Delegates at the 12th Pravasi Bharatiya Divas, the largest gathering of Indian diaspora in the world, including many from Gujarat, hung on to each word of Modi's speech at the meet and applauded him lustily.
The hall at Vigyan Bhavan was crowded with many people standing along the aisles to hear the Gujarat chief minister who has been named by the Bharatiya Janata Party (BJP) as its prime ministerial candidate for the general elections due in a few months. His speech at a session on Investment Opportunities in States, in which he took a dig at Prime Minister Manmohan Singh, had the audience clapping loudly and laughing in agreement.
Modi said the prime minister's statement to the diaspora Wednesday that there is no need to despair and good times lie ahead would certainly come true in the next few months - in and after the general elections.
Modi, who got a round of applause before he got up to speak and while he was being introduced,
said "the prime minister had said a good thing during his speech here yesterday (Wednesday at the PBD) that there is no need to despair and good times are due to come". He paused, waiting for the laughter and clapping to die down, and said smiling:"I don't need to say anything more.. we may have to wait a few months, five or six. But I sincerely feel that good times are coming."
His speech on the achievements of the state was given in a booklet form to the audience in advance. An invite to a separate session that he was to address after the speech was also placed for the audience.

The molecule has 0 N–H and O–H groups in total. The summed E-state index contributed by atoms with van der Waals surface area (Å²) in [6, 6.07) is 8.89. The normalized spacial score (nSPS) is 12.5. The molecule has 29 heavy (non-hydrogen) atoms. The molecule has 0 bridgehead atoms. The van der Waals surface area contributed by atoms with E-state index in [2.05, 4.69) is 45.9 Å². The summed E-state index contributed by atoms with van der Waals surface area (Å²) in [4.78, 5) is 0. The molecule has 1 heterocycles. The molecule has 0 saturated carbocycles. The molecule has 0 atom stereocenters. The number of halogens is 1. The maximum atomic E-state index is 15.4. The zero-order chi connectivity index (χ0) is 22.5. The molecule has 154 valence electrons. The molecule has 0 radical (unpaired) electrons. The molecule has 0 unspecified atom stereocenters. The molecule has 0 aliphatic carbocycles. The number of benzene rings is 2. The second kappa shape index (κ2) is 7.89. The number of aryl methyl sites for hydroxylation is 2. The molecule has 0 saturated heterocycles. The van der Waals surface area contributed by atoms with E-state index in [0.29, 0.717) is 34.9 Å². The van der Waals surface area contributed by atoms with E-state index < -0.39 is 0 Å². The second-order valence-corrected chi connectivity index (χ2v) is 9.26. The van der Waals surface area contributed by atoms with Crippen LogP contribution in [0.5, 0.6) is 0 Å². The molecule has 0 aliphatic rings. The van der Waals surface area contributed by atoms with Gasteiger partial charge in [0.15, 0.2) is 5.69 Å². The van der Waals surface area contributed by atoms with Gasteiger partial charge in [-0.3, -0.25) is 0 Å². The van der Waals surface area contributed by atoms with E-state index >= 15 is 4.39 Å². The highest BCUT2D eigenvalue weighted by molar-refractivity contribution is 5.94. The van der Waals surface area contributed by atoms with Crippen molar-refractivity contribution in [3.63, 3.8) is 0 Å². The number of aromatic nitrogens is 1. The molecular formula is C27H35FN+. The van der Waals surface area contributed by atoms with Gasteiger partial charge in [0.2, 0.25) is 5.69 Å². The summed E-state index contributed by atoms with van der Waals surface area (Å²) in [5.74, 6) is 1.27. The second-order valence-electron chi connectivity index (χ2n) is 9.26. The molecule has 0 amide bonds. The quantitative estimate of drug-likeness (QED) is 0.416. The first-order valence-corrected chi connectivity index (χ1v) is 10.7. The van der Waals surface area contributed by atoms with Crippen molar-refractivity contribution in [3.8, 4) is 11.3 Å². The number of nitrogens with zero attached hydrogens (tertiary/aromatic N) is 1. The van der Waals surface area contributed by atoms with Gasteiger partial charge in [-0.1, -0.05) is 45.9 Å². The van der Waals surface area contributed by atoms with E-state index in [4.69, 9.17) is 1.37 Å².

On corruption, a question raised by one diaspora participant, Modi said the debate in the country is on "post corruption" or the measures - like Janlokpal and Lokpal - to take to tackle corruption after it has taken place.
"The requirement is that there should not be any corruption, the focus should be on that," he said. He cited the Gujarat experience of putting state policy online in "black and white" as an effective measure to tackle corruption.
"Corruption can be easily tackled, it only needs resolve... the focus should not be on the sickness, but on health and prevention," he said.
After his speech, he was mobbed by diaspora members, many of who were clicking themselves with him, while some placed silken scarves on his shoulder.
With media persons making a scramble to click Modi and looking for a soundbyte along with the push of diaspora members around the chief minister, it was a mad melee. The security persons of Modi had to firmly push away people to make way for the chief minister to walk out of the hall.
Modi did not take any questions from the media as he exited the hall. He also got a lot of written questions from the audience, so many that he remarked it would take him weeks to answer them. To those who had written their emails with the questions he promised he would answer all the queries.
"We Indians abroad are looking for change. We are all supporters of Modi," said a diaspora member from the US.
The other chief ministers who spoke were Kerala Chief Minister Oommen Chandy, Haryana Chief Minister Bhupinder Singh Hooda an Meghalaya's Mukul Sangma.